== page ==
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Paul VI students conduct college-level research

The familiar mantra that high school will prepare you for college is perhaps best seen through the Directed Independent Study (DIS) course at St. Paul VI Catholic High School in Fairfax.

Under the guidance of Paul VI science department chairs Michael Potter and Eileen Liberti, student Hannah Fulop kick-started the program four years ago with a self-designed experiment to cultivate fruit fly cells. Liberti said Fulop’s research was “all so new but so much of it we could easily expose high school students to on a smaller scale.” This year, the program has grown to give four students the opportunity to delve into a variety of biology-related independent projects.

Potter and Liberti guide students through a systematic process of advanced research and Paul VI helps provide students with various professional contacts. Some students perform parts of their experiments at outside labs specific to the needs of their particular study. Previously, a student worked at a biotech company to expand her research on antibodies. This year, juniors Camila Gutierrez partnered with a veterinary clinic to aid her study on culturing multiple cell lines, Catherine Bare is using a Soxhlet extractor while working with soybeans, and Kristine Tran is infecting various lung cell samples with vape oils to explore their harmful effects.

With so many students working with multiple cell lines, each was trained in special sterilization procedures to avoid cross contamination. Paul VI has a Biosafety Level 2 (BSL-2) laboratory with appropriate equipment to perform tissue cultures, as well as sophisticated microscopes and storage units. All DIS students are able to earn tissue culture certifications. Recently, the school’s lab made two additions: a gas chromatograph and mass infrared spectrometer. These supplements expanded the range of experiments DIS students may undertake.

Since the beginning of the program, Potter and Liberti have introduced students to these types of advanced equipment in the hope that they will be better prepared for future studies. New courses such as dual enrollment anatomy/physiology allow students to dive even deeper into college-level science. Anyone who comes into the laboratory room will also be greeted by live mice and fruit flies, which are available to students seeking to undertake experiments with live subjects.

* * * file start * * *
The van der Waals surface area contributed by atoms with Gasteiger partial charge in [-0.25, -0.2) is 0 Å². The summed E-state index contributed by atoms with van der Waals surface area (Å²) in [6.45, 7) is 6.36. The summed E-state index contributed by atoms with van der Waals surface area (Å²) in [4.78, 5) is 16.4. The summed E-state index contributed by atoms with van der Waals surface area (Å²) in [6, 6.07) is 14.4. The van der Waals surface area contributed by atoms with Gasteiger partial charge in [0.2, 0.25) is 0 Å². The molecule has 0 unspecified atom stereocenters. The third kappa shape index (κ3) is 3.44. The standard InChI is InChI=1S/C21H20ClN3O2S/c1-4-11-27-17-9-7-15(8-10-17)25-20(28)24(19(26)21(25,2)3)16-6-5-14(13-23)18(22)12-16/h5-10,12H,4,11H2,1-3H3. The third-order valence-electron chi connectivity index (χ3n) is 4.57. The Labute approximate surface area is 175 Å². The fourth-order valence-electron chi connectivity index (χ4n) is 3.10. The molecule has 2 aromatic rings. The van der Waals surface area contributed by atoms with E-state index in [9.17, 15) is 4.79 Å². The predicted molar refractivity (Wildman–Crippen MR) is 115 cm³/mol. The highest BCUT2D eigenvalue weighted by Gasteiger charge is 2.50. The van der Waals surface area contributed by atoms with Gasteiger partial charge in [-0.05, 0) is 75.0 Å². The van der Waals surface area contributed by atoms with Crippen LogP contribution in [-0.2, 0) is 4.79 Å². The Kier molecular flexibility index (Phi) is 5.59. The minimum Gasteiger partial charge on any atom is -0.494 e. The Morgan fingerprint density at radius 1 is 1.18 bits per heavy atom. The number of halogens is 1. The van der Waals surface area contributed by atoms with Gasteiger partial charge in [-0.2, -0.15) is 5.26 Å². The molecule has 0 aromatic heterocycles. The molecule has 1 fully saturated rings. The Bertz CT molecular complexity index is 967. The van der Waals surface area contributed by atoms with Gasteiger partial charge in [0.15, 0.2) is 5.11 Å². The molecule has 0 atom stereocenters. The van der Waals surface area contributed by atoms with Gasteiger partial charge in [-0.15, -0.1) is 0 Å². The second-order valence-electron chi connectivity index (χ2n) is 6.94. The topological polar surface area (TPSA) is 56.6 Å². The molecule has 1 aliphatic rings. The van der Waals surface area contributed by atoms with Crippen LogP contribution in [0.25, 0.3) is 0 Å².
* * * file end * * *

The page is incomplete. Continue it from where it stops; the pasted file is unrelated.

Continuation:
Biology and science experiment procedures are not the only thing that DIS students are able to take away from this experience. Since not everybody can use the lab at once, communication among the students is essential.  

“Lots of cooperation is required — who uses the lab when, and when we all need to come in for meetings,” said Tran. “It has taught me how to communicate with other people I’m sharing the lab with, and I think that will be super important in college.”

 At the end of their experiments, students prepare research papers detailing their experiment and results, give a presentation to a panel of faculty and administrators, and answer questions, similar to research presentations in college.

Not all of these experiments yield the results the students are seeking, but they don’t need to.

“Science is not about things going perfectly, science is about learning along the way,” said Liberti.

Potter summed up the purpose of the program in saying that, whether the expected result is obtained or not, “Either way, you’ve learned a great deal.” 

© Arlington Catholic Herald 2020